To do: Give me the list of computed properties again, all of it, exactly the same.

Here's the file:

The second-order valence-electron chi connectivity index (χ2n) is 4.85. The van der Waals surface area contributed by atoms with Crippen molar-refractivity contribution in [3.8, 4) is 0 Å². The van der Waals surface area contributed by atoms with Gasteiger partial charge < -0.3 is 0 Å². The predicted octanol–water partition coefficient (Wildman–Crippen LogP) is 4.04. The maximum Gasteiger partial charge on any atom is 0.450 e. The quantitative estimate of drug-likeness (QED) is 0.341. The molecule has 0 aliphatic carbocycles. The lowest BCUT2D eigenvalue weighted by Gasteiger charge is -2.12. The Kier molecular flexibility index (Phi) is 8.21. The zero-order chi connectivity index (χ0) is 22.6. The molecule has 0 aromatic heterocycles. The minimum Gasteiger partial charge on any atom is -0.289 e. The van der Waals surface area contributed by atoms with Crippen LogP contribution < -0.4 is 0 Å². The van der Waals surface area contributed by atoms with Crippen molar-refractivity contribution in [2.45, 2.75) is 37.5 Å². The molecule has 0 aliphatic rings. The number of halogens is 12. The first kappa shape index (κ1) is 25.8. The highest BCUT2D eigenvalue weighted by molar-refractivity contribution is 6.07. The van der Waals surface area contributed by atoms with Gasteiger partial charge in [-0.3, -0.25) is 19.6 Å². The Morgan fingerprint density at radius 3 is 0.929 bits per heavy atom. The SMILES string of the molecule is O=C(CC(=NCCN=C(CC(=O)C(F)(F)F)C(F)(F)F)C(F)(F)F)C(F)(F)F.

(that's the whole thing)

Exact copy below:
The second-order valence-electron chi connectivity index (χ2n) is 4.85. The van der Waals surface area contributed by atoms with Crippen molar-refractivity contribution in [3.8, 4) is 0 Å². The van der Waals surface area contributed by atoms with Gasteiger partial charge < -0.3 is 0 Å². The predicted octanol–water partition coefficient (Wildman–Crippen LogP) is 4.04. The maximum Gasteiger partial charge on any atom is 0.450 e. The quantitative estimate of drug-likeness (QED) is 0.341. The molecule has 0 aliphatic carbocycles. The lowest BCUT2D eigenvalue weighted by Gasteiger charge is -2.12. The Kier molecular flexibility index (Phi) is 8.21. The zero-order chi connectivity index (χ0) is 22.6. The molecule has 0 aromatic heterocycles. The minimum Gasteiger partial charge on any atom is -0.289 e. The van der Waals surface area contributed by atoms with Crippen LogP contribution < -0.4 is 0 Å². The van der Waals surface area contributed by atoms with Crippen molar-refractivity contribution in [2.45, 2.75) is 37.5 Å². The molecule has 0 aliphatic rings. The number of halogens is 12. The first kappa shape index (κ1) is 25.8. The highest BCUT2D eigenvalue weighted by molar-refractivity contribution is 6.07. The van der Waals surface area contributed by atoms with Gasteiger partial charge in [-0.3, -0.25) is 19.6 Å². The Morgan fingerprint density at radius 3 is 0.929 bits per heavy atom. The SMILES string of the molecule is O=C(CC(=NCCN=C(CC(=O)C(F)(F)F)C(F)(F)F)C(F)(F)F)C(F)(F)F.